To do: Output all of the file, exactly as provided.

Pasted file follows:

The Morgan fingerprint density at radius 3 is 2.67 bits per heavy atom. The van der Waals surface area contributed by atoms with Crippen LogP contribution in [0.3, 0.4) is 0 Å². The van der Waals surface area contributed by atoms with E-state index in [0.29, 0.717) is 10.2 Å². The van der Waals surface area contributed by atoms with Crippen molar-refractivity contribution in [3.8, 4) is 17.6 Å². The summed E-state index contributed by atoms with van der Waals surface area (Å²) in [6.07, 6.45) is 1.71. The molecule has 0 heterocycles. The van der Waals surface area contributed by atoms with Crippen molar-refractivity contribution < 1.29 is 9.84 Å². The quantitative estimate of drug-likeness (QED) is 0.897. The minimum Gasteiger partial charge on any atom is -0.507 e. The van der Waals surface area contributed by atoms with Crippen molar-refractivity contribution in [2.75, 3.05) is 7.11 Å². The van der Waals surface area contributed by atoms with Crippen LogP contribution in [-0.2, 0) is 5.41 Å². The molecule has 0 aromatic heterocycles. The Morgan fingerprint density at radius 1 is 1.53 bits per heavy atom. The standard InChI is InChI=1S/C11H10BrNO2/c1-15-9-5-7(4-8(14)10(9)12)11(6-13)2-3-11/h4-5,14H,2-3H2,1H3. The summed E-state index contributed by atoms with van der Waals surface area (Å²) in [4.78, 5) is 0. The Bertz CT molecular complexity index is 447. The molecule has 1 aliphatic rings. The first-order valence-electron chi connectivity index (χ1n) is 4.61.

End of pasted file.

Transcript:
The Morgan fingerprint density at radius 3 is 2.67 bits per heavy atom. The van der Waals surface area contributed by atoms with Crippen LogP contribution in [0.3, 0.4) is 0 Å². The van der Waals surface area contributed by atoms with E-state index in [0.29, 0.717) is 10.2 Å². The van der Waals surface area contributed by atoms with Crippen molar-refractivity contribution in [3.8, 4) is 17.6 Å². The summed E-state index contributed by atoms with van der Waals surface area (Å²) in [6.07, 6.45) is 1.71. The molecule has 0 heterocycles. The van der Waals surface area contributed by atoms with Crippen molar-refractivity contribution < 1.29 is 9.84 Å². The quantitative estimate of drug-likeness (QED) is 0.897. The minimum Gasteiger partial charge on any atom is -0.507 e. The van der Waals surface area contributed by atoms with Crippen molar-refractivity contribution in [2.75, 3.05) is 7.11 Å². The van der Waals surface area contributed by atoms with Crippen LogP contribution in [-0.2, 0) is 5.41 Å². The molecule has 0 aromatic heterocycles. The Morgan fingerprint density at radius 1 is 1.53 bits per heavy atom. The standard InChI is InChI=1S/C11H10BrNO2/c1-15-9-5-7(4-8(14)10(9)12)11(6-13)2-3-11/h4-5,14H,2-3H2,1H3. The summed E-state index contributed by atoms with van der Waals surface area (Å²) in [4.78, 5) is 0. The Bertz CT molecular complexity index is 447. The molecule has 1 aliphatic rings. The first-order valence-electron chi connectivity index (χ1n) is 4.61.